Flight Attendants Gaining Support for Sharp Items Ban

The budget now waits for reconciliation with the House bill.


The Association of Flight Attendants-CWA (AFA-CWA) is upset the new carry-on restrictions put in place following the recent foiled terrorist plot in Europe do not cover certain sharp items, and continues to push for legislation that would prohibit such items in an aircraft's cabin.

A spokesperson for AFA-CWA said the union fully supports the Transportation Security Administration's (TSA's) newly imposed ban of items like shampoo, hair gel, and more in light of terrorists' plans to use such items as bombs in commercial flights. But the union is continuing its push for restricting items such as screwdrivers, four-inch scissors and more from flights. TSA removed those items from its list of prohibited carry-on items last year, and AFA-CWA remains concerned the items could be used as weapons.

The flight attendants have received support in Congress for their efforts to ban the items. The Senate's fiscal year 2007 Homeland Security Appropriations Bill included an amendment by Sen. Hillary Clinton (D-NY) that would require a Government Accountability Office investigation on TSA effectiveness in screening operations following TSA's decision to allow the potentially dangerous items on flights.

The budget now waits for reconciliation with the House bill.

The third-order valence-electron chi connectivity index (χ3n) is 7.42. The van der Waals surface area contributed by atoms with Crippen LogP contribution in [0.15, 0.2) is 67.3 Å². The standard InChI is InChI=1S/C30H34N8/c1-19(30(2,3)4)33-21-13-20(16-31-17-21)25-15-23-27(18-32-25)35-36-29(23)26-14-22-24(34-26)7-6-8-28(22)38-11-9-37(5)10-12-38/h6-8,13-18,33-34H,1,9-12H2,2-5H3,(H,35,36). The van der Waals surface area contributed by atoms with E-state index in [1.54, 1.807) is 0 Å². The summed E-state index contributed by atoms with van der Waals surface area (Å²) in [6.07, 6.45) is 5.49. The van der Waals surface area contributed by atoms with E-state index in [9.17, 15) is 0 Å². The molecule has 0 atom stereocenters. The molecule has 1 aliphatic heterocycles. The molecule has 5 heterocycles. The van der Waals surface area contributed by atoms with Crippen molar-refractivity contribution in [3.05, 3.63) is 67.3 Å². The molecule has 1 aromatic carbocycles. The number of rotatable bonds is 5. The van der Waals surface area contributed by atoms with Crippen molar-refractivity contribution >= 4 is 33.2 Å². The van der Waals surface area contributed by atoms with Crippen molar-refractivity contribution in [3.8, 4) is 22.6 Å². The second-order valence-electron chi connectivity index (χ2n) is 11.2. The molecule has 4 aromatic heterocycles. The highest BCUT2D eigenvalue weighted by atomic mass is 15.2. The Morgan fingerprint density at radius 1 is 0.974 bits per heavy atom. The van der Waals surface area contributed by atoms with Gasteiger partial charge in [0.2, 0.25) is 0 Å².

In the House, the Homeland Security Committee passed the Homeland Security authorization bill July 19 and included a provision by senior committee member Rep. Ed Markey (D-MA) that would mandate the removal of the items from the approved carry-on list.

And on Aug. 31, Rep. Markey sent Homeland Security Secretary Michael Chertoff a letter asking him to have all packages brought to airline counters for shipping to be inspected for explosives.

Speaking at a Dec. 12, 2005 hearing, assistant secretary for TSA Edmond Hawley argued that the threat posed by such objects was comparatively small to the threat posed by explosives and other weapons. By allowing the sharp objects TSA is able to focus on searching what they believe are the more substantial threats, he said.

Sen. Hillary Clinton (D-NY) introduced legislation at a Senate Commerce, Science and Transportation Committee meeting Dec. 12, 2005 that would forbid TSA from allowing sharp objects on planes.



News stories provided by third parties are not edited by "Site Publication" staff. For suggestions and comments, please click the Contact link at the bottom of this page.

We Recommend